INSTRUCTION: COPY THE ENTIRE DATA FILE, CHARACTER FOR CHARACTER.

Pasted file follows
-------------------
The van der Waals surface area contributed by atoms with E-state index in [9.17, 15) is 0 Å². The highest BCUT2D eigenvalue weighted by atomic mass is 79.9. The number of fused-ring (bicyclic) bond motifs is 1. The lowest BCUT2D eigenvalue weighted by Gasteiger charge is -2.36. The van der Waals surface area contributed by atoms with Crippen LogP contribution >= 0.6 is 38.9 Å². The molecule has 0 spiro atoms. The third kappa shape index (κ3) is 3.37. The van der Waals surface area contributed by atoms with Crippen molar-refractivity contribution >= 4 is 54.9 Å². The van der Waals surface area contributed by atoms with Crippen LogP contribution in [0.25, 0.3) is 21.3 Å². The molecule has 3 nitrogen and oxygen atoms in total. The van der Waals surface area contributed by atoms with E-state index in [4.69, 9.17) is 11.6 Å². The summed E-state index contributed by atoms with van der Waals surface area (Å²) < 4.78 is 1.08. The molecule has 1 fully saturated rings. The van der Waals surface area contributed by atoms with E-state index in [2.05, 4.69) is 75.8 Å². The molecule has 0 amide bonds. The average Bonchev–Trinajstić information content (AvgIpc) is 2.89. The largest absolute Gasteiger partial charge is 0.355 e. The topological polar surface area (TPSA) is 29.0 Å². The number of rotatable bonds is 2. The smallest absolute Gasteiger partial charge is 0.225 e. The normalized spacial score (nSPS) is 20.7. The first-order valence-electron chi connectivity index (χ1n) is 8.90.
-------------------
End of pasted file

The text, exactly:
The van der Waals surface area contributed by atoms with E-state index in [9.17, 15) is 0 Å². The highest BCUT2D eigenvalue weighted by atomic mass is 79.9. The number of fused-ring (bicyclic) bond motifs is 1. The lowest BCUT2D eigenvalue weighted by Gasteiger charge is -2.36. The van der Waals surface area contributed by atoms with Crippen LogP contribution >= 0.6 is 38.9 Å². The molecule has 0 spiro atoms. The third kappa shape index (κ3) is 3.37. The van der Waals surface area contributed by atoms with Crippen molar-refractivity contribution >= 4 is 54.9 Å². The van der Waals surface area contributed by atoms with Crippen LogP contribution in [0.25, 0.3) is 21.3 Å². The molecule has 3 nitrogen and oxygen atoms in total. The van der Waals surface area contributed by atoms with E-state index in [4.69, 9.17) is 11.6 Å². The summed E-state index contributed by atoms with van der Waals surface area (Å²) < 4.78 is 1.08. The molecule has 1 fully saturated rings. The van der Waals surface area contributed by atoms with E-state index in [2.05, 4.69) is 75.8 Å². The molecule has 0 amide bonds. The average Bonchev–Trinajstić information content (AvgIpc) is 2.89. The largest absolute Gasteiger partial charge is 0.355 e. The topological polar surface area (TPSA) is 29.0 Å². The number of rotatable bonds is 2. The smallest absolute Gasteiger partial charge is 0.225 e. The normalized spacial score (nSPS) is 20.7. The first-order valence-electron chi connectivity index (χ1n) is 8.90.